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Pine woods tree frog
The pine woods tree frog (Hyla femoralis), is a species of frog in the Hylidae family, endemic to the United States. Its natural habitats are temperate forests, swamps, intermittent freshwater lakes, and intermittent freshwater marshes.
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Description[edit source | edit]
The pine woods tree frog is a very small species, growing to a length of 25 to 38 mm (0.98 to 1.5 in). The color varies, sometimes being mottled brownish-gray, deep reddish-brown, gray, or grayish-green, usually with dark markings on its back. It is very similar in appearance to the squirrel tree frog (Hyla squirella) but it can be distinguished from that species by the series of yellow, orange, or white dots that can be seen on the back of the thigh when the hind leg is extended. The toes have large toe pads but little webbing. Their distinctive call can be heard between April and October; it is a series of staccato sounds, giving it the nickname of "Morse code frog". 
Distribution and habitat[edit source | edit]
The pine woods tree frog is found in the southeastern United States on the plains of the Atlantic and Gulf Coasts, its range extending from Virginia to Florida and Louisiana. It climbs high in trees, but also sometimes descends to ground level and favors pine woods, savannahs, mixed pine and turkey oak woodlands, and cypress swamps. During droughts or cold weather, it hides in or under rotten logs or in moist crevices in trees.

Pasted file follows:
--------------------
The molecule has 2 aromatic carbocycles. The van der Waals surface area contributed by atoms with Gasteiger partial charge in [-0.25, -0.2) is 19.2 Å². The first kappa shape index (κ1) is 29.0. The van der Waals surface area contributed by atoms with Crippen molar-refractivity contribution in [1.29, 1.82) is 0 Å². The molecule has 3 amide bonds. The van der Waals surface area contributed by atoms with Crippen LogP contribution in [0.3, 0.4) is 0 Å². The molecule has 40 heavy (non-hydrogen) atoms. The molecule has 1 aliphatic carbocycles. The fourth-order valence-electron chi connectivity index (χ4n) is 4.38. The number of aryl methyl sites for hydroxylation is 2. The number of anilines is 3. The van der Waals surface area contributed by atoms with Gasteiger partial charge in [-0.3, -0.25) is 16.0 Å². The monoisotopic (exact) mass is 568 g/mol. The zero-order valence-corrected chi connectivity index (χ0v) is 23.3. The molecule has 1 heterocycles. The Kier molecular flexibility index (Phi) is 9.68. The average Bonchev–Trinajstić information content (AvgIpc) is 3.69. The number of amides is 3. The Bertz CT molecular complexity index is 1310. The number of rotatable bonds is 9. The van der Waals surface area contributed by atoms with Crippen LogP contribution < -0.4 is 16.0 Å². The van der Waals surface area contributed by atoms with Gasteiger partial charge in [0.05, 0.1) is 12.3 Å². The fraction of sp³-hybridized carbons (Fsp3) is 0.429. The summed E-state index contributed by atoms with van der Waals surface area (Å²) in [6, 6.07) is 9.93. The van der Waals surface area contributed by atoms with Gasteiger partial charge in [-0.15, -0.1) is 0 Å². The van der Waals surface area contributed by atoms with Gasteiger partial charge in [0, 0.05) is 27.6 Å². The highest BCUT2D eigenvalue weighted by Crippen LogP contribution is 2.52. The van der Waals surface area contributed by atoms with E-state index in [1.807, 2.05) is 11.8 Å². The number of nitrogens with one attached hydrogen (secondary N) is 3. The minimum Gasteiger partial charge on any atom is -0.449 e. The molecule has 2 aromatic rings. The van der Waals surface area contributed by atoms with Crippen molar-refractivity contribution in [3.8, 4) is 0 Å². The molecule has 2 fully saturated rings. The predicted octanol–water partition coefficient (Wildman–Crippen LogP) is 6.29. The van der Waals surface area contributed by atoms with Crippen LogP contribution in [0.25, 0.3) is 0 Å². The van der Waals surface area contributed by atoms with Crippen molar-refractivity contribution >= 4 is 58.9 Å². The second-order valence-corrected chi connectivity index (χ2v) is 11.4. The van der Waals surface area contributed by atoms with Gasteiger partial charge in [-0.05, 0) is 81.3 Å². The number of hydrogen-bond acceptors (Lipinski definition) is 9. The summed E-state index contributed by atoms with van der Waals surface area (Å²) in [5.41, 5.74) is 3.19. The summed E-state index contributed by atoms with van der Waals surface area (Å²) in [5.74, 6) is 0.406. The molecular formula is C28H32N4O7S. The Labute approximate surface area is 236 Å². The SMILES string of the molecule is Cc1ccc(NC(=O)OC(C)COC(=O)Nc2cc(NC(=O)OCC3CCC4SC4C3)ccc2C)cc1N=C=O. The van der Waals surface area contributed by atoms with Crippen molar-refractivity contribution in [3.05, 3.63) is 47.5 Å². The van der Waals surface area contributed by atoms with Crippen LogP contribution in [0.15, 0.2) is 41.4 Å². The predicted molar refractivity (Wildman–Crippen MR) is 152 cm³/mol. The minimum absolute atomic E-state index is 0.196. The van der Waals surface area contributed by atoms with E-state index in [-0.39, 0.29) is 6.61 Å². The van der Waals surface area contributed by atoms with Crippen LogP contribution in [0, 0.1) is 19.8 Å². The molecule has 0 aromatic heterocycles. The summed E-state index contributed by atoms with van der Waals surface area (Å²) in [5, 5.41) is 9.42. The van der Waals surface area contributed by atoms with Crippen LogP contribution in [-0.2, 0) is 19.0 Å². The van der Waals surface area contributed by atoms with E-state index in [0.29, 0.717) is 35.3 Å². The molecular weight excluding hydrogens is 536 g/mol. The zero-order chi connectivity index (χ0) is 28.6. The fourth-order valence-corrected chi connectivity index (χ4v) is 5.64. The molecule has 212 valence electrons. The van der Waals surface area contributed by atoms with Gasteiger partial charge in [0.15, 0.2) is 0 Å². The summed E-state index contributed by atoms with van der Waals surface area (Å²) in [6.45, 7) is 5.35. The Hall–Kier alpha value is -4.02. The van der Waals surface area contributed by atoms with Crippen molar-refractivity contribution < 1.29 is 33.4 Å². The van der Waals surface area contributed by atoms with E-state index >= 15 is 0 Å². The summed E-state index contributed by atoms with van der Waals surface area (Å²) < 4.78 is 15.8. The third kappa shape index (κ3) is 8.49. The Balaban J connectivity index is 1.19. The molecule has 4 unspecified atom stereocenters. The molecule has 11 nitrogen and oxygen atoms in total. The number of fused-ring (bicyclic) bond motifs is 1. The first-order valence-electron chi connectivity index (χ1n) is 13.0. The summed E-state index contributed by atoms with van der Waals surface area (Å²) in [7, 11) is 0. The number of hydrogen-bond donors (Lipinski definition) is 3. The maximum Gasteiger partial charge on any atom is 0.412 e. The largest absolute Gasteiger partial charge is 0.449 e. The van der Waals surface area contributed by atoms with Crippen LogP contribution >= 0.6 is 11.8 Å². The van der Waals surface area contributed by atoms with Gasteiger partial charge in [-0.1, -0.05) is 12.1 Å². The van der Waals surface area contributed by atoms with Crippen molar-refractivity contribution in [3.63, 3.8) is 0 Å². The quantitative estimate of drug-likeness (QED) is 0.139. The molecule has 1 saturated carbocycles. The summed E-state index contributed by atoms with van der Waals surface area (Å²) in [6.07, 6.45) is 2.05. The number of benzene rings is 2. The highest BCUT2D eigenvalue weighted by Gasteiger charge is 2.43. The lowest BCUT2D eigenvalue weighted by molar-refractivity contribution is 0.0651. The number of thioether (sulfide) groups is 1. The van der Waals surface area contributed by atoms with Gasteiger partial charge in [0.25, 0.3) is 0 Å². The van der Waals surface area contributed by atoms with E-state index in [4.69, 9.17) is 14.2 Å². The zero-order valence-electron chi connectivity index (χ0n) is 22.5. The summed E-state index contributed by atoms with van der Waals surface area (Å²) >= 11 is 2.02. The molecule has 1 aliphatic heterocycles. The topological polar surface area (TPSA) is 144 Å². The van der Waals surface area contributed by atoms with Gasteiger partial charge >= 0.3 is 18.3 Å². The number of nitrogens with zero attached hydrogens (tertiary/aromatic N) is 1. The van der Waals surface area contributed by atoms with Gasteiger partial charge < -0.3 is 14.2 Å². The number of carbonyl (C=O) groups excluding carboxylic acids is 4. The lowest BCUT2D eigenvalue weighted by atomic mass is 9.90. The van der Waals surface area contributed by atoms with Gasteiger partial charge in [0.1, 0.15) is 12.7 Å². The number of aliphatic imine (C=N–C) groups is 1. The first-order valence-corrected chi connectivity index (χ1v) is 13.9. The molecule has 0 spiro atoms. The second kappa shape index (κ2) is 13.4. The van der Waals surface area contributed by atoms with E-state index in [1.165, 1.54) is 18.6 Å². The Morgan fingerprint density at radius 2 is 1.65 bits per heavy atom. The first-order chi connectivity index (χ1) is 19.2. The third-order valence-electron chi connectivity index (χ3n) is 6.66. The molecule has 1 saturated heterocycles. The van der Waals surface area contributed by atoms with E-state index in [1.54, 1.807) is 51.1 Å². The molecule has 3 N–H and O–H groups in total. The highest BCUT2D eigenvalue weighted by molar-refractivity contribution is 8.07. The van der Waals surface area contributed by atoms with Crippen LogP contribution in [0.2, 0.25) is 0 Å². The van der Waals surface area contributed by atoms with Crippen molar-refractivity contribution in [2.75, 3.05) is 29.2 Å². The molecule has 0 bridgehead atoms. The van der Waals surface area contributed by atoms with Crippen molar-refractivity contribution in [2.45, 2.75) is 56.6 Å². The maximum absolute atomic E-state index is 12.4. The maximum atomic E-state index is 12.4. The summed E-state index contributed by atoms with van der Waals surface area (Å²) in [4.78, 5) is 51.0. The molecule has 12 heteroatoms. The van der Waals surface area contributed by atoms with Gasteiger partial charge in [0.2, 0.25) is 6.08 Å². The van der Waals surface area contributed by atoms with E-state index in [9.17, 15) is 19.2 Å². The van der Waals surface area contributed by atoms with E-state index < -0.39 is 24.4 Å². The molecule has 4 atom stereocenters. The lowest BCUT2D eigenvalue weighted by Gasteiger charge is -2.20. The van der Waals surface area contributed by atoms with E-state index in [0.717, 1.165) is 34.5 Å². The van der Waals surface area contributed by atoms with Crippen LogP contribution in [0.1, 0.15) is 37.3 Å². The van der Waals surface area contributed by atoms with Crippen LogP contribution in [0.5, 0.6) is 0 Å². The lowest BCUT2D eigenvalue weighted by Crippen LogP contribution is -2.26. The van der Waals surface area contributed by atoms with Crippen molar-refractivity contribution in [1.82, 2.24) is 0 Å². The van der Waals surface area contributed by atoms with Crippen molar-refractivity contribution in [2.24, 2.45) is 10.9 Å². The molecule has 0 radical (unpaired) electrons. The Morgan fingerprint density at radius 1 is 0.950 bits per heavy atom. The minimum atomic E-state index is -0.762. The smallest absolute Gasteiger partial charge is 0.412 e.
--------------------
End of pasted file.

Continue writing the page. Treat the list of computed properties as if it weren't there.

Biology[edit source | edit]
The pine woods tree frog mainly eats insects. Breeding takes place at any time between March and October. The male calls, especially at dusk, from locations close to water, such as trees, bushes, and inside clumps of vegetation. The female lays about 100 eggs on or just below the surface of the water, which may be a ditch or temporary pool. The tadpoles are fully developed and ready to undergo metamorphosis at about two months old.
Status[edit source | edit]
The pine woods tree frog is listed as being of "Least Concern" in the IUCN Red List of Threatened Species. Its large population is believed to be stable, and it is common over much of its wide range.
References[edit source | edit]
- "Pine Woods Treefrog (Hyla femoralis)". Savannah River Ecology Laboratory. Retrieved 2012-09-25.
- "Pine Woods Treefrog – Hyla femoralis". The Frogs and Toads of Georgia. Retrieved 2012-09-25.
- Hammerson, G (2004). "Hyla femoralis". IUCN Red List of Threatened Species. Version 2012.1. Retrieved 2012-09-26.